Remembering John Lewis
July 20, 2020
FROM THE BISHOP
R. LAWSON BRYAN
John Lewis, who died Friday, July 17, had connections to both Alabama and Georgia. He was born in Troy, Ala., and represented Georgia’s 5th district in the U. S. House of Representatives for more than 30 years. In the coming days, many will share much about this icon of the civil rights movement. I hope it will be remembered that he was a Christian who sought to be faithful to Christ by living out a commitment to non-violence in human relationships.
This is remarkable when you consider that Lewis had many experiences in which he was knocked down, beaten, kicked, and insulted. Non-violence is not an easy way of life, but the Cross of Christ teaches us that it can be a powerful way of life. It is not easy to be a leader of a movement and refrain from violence when others in the movement are insisting on the use of violence.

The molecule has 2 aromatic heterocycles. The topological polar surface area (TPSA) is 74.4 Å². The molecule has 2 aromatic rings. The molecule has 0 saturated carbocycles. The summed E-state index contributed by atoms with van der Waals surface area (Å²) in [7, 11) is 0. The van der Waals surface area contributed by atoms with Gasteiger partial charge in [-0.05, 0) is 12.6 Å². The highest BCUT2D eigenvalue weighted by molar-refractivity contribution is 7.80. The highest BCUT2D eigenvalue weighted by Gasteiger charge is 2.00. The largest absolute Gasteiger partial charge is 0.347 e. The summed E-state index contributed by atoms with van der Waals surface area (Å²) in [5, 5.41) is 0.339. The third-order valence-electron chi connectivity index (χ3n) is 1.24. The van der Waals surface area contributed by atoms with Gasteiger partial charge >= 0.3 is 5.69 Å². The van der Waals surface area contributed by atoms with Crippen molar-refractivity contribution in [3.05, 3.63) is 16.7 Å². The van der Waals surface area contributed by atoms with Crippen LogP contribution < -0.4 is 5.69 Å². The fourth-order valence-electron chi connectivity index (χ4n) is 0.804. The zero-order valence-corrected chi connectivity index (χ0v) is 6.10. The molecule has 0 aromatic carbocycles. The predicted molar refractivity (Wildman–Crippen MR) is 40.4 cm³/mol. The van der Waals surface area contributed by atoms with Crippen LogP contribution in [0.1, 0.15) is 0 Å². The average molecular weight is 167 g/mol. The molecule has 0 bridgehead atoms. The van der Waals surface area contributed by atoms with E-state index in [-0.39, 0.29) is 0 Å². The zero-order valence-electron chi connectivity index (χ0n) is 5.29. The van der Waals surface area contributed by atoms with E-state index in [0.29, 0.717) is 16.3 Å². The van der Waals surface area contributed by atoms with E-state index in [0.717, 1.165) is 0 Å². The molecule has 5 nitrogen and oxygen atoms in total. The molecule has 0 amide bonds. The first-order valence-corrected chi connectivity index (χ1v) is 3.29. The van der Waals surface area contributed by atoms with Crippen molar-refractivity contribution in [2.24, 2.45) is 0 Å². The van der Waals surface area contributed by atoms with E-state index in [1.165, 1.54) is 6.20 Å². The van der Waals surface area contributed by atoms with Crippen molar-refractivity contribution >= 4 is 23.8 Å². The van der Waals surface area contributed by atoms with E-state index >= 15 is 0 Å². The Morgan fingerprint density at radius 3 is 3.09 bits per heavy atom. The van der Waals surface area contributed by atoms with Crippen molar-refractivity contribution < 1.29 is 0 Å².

I was in college in the 1960s and saw different responses to the Vietnam War. Some marched in peaceful protest. Others expressed their support for our soldiers who were thrust into that conflict. But then there were those who engaged in rioting, looting, and burning buildings. This kind of violence seems to happen in every time period no matter what the issue.
There are those who speak up and get involved and challenge the way things are without becoming what they say they oppose. And then there are those who act in ways that increase the level of violence in the land.
John Lewis and others like him remind us that we each have a choice in how we behave in every situation every day. I hope it will be noted that, through Christ, John Lewis made that choice as a teenager and then lived it for the rest of his life by doing justice, loving mercy, and walking humbly with God.
Do not envy the violent and do not choose any of their ways. Proverbs 3:31